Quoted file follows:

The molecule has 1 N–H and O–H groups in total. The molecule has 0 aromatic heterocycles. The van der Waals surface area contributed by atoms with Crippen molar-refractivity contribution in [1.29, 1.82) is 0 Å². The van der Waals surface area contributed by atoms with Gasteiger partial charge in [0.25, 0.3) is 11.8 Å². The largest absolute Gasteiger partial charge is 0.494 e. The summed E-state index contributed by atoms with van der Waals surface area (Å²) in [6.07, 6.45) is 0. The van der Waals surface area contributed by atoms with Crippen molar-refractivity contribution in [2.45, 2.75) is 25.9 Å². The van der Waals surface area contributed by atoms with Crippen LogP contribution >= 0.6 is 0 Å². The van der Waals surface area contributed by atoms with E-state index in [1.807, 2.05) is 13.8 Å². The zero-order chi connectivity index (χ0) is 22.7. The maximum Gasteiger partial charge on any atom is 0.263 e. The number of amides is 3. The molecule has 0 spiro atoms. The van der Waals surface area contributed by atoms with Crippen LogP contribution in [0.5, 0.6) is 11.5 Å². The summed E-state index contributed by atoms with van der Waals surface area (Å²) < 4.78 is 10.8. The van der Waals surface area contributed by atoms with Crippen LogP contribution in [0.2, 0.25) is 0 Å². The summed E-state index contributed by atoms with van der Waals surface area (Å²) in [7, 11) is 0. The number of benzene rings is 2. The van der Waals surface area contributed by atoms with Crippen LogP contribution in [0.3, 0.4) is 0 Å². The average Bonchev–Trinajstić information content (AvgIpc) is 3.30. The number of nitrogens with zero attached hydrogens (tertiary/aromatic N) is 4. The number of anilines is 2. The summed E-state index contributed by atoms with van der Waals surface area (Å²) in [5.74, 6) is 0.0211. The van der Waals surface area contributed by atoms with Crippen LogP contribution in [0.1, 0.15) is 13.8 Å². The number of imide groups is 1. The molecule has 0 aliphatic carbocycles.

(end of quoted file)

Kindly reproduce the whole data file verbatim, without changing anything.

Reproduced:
The molecule has 1 N–H and O–H groups in total. The molecule has 0 aromatic heterocycles. The van der Waals surface area contributed by atoms with Crippen molar-refractivity contribution in [1.29, 1.82) is 0 Å². The van der Waals surface area contributed by atoms with Gasteiger partial charge in [0.25, 0.3) is 11.8 Å². The largest absolute Gasteiger partial charge is 0.494 e. The summed E-state index contributed by atoms with van der Waals surface area (Å²) in [6.07, 6.45) is 0. The van der Waals surface area contributed by atoms with Crippen molar-refractivity contribution in [2.45, 2.75) is 25.9 Å². The van der Waals surface area contributed by atoms with Crippen LogP contribution >= 0.6 is 0 Å². The van der Waals surface area contributed by atoms with E-state index in [1.807, 2.05) is 13.8 Å². The zero-order chi connectivity index (χ0) is 22.7. The maximum Gasteiger partial charge on any atom is 0.263 e. The number of amides is 3. The molecule has 0 spiro atoms. The van der Waals surface area contributed by atoms with Crippen LogP contribution in [0.5, 0.6) is 11.5 Å². The summed E-state index contributed by atoms with van der Waals surface area (Å²) < 4.78 is 10.8. The van der Waals surface area contributed by atoms with Crippen LogP contribution in [0.2, 0.25) is 0 Å². The summed E-state index contributed by atoms with van der Waals surface area (Å²) in [7, 11) is 0. The number of benzene rings is 2. The van der Waals surface area contributed by atoms with Crippen LogP contribution in [0.3, 0.4) is 0 Å². The average Bonchev–Trinajstić information content (AvgIpc) is 3.30. The number of nitrogens with zero attached hydrogens (tertiary/aromatic N) is 4. The number of anilines is 2. The summed E-state index contributed by atoms with van der Waals surface area (Å²) in [5.74, 6) is 0.0211. The van der Waals surface area contributed by atoms with Crippen LogP contribution in [0.1, 0.15) is 13.8 Å². The number of imide groups is 1. The molecule has 0 aliphatic carbocycles.